Decoding Tiger Families Through A Strand Of Hair

by GoNews Desk 2 weeks ago Views 737
Decoding Tiger Families Through A Strand Of Hair
Tigers are elusive solitary cats often very difficult to track in the thick jungles of India. Further, understanding family relationships among tigers is even difficult difficult to observe and document. Over many decades, genetic data has emerged as an alternative tool to investigate tigers’ familial relationships. The best method to access the genetic data is sequencing the whole genome, or reading the entire genetic code for an individual tiger. While technologies to read genetic data has advanced significantly in the last decade, they usually depend on good sources of DNA, like blood and tissue, which are difficult to acquire for wild tigers. For the first time, researchers use shed hair that can be sampled from identified tigers to sequence most of their genomes. The recent study shows shed hair can be used to identify family relationships.
But why shed hair? Fecal samples have been used before to sequence a few bits of the tiger genome. While small bits of the genome (from ten independent regions) have been useful for inferring connectivity between populations, these types of data cannot accurately infer pedigree relationships and inbreeding in populations, or assist in investigating variation in specific parts of the genome, since they do not have adequate statistical power. Also, fecal samples contain lots of bacterial, fungal, and prey DNA. These contaminants make it difficult for fecal samples to be used effectively for next generation sequencing. 
Researchers at NCBS, in collaboration with the Rajasthan Forest Department and Medgenome Labs, recently showed that shed hair is the ideal non-invasive source for sequencing DNA from across the genome and acquiring millions of information bits for tigers. During the fieldwork in Ranthambhore Tiger Reserve they followed individual tigers (at safe distances) and noted the shrubs and trees the individual brushed against, or the areas the individual rested at. Searching these spots very carefully yielded shed hair of the particular tiger, which was then transported to the lab.The team tested and found that DNA sequences from shed hair are better than those from fecal samples. They also found that DNA sequences from shed hair match the ones from blood samples and yield identical results about population connectivity. Using the sequences from shed hair, they discovered two new matrilines in Ranthambhore Tiger Reserve. They also discovered that the tiger T47 might belong to the same matriline as the famous tigress Machali. T47’s ancestry was previously unknown. Shed hair from field-observed tigers can help sequence genetic material and establish previously unknown genetic links.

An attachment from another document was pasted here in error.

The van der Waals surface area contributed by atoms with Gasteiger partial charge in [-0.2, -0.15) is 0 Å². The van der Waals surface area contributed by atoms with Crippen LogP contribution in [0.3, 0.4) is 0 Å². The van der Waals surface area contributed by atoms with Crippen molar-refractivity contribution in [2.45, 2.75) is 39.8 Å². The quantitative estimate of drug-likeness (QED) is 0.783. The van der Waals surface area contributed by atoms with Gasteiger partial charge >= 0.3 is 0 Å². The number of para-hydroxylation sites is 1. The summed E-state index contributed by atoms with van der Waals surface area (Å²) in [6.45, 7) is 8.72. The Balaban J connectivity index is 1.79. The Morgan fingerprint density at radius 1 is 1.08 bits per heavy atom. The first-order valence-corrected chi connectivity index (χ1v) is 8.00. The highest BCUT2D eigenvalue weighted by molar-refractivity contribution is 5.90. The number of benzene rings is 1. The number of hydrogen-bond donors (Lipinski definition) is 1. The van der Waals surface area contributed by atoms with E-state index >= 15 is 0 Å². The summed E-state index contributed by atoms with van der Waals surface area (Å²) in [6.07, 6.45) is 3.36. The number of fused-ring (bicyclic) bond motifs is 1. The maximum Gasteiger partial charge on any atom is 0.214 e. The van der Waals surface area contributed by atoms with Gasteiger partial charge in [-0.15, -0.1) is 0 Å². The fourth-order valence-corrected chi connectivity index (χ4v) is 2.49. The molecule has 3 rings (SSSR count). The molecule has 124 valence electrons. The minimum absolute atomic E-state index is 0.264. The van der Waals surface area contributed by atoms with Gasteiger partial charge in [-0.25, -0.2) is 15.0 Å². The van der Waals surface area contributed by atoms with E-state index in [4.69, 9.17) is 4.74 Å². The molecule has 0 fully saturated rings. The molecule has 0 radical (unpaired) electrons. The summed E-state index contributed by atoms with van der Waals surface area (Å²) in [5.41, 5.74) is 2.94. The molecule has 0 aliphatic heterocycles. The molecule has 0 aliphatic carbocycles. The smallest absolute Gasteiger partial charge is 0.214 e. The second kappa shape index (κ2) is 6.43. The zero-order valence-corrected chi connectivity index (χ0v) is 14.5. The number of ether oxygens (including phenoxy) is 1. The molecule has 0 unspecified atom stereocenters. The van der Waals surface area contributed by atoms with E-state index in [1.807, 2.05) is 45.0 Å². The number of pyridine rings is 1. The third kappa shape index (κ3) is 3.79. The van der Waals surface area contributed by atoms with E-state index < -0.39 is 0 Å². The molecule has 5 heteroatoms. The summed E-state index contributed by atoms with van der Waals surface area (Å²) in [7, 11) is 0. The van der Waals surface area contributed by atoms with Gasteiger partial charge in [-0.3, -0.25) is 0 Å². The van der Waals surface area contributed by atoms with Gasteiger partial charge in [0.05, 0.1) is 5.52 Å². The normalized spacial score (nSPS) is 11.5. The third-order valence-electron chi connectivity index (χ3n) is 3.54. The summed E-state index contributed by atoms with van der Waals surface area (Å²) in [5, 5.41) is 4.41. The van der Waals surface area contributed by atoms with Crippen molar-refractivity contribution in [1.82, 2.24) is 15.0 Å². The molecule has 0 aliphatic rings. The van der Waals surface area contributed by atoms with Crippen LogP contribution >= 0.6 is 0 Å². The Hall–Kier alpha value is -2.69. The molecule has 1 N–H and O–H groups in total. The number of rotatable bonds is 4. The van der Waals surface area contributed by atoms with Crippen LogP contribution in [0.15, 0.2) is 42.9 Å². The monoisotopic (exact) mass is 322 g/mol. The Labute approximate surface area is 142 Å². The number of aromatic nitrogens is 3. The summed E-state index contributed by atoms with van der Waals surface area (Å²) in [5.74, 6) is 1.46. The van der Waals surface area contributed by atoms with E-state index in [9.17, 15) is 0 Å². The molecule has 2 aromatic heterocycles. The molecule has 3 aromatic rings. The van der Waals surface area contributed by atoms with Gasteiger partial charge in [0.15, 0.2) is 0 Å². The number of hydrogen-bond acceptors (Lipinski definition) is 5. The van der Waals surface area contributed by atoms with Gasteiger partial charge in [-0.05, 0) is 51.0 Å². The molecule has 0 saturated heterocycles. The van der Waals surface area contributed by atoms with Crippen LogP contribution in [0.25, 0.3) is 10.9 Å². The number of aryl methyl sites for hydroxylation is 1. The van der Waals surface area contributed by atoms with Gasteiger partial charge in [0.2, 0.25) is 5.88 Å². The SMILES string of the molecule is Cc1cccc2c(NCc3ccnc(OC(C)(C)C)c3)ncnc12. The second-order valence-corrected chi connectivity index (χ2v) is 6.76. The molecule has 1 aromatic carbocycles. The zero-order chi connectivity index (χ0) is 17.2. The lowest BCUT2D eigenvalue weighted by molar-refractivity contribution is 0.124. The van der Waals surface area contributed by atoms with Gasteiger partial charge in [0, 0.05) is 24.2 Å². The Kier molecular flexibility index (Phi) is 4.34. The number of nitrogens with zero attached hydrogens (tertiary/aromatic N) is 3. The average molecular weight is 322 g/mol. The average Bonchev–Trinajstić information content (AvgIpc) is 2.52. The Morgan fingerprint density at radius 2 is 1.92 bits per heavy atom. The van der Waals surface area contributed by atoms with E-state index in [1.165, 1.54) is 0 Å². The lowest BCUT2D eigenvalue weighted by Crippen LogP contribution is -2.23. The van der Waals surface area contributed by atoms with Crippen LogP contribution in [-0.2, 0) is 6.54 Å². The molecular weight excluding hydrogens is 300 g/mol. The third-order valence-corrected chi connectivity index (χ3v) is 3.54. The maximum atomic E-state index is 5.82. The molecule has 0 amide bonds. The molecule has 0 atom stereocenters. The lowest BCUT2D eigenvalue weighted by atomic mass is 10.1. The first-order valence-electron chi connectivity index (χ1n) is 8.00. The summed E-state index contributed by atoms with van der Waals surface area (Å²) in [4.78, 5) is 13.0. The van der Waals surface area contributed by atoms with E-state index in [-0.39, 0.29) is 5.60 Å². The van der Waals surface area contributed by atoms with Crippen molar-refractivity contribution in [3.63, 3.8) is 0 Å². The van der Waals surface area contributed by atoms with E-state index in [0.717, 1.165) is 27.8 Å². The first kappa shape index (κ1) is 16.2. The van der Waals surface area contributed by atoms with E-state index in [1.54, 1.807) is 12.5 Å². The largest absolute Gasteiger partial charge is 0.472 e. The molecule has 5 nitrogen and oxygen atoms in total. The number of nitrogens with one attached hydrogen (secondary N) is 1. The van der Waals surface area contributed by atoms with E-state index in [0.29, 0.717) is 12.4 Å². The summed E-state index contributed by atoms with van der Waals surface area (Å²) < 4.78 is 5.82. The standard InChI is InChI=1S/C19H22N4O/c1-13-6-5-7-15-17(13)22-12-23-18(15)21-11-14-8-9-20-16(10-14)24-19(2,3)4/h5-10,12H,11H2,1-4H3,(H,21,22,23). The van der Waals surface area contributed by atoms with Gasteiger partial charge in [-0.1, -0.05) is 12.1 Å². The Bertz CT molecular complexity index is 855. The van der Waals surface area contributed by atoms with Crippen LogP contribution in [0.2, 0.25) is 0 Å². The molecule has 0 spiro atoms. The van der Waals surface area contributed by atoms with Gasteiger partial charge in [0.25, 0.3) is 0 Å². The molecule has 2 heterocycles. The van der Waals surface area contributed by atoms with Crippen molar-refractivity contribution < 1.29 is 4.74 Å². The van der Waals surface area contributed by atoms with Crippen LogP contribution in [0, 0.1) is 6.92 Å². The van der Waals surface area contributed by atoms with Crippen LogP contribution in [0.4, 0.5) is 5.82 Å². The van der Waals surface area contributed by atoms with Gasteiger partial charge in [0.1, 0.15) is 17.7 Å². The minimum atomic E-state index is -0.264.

The NCBS researchers present the largest collection of Indian tiger genomes to date. The paper includes the whole genome of the tigress Machali, one of the founders of the Ranthambore Tiger population (after the population recovered from a significant decline in 2005). Her genome is important as it can potentially yield insights into the ancestry of many tigers in the Ranthambhore tiger population. The study reports whole genome sequences of six Ranthambhore tigers including that of the tigers Ustad (T24), Jhumroo (T20) and Machali (T16), four of which are from shed hair and the other two from blood.
Key to this study has been the long-term data on tiger maternity collected by the Rajasthan Forest Department. In an applied context, these results will be useful in selecting founders for tiger rewilding and translocation. From a biological perspective, this data will be critical to understanding the impacts of isolation (and connectivity) on the genetic variation of particular populations, and for the study of particular individuals.

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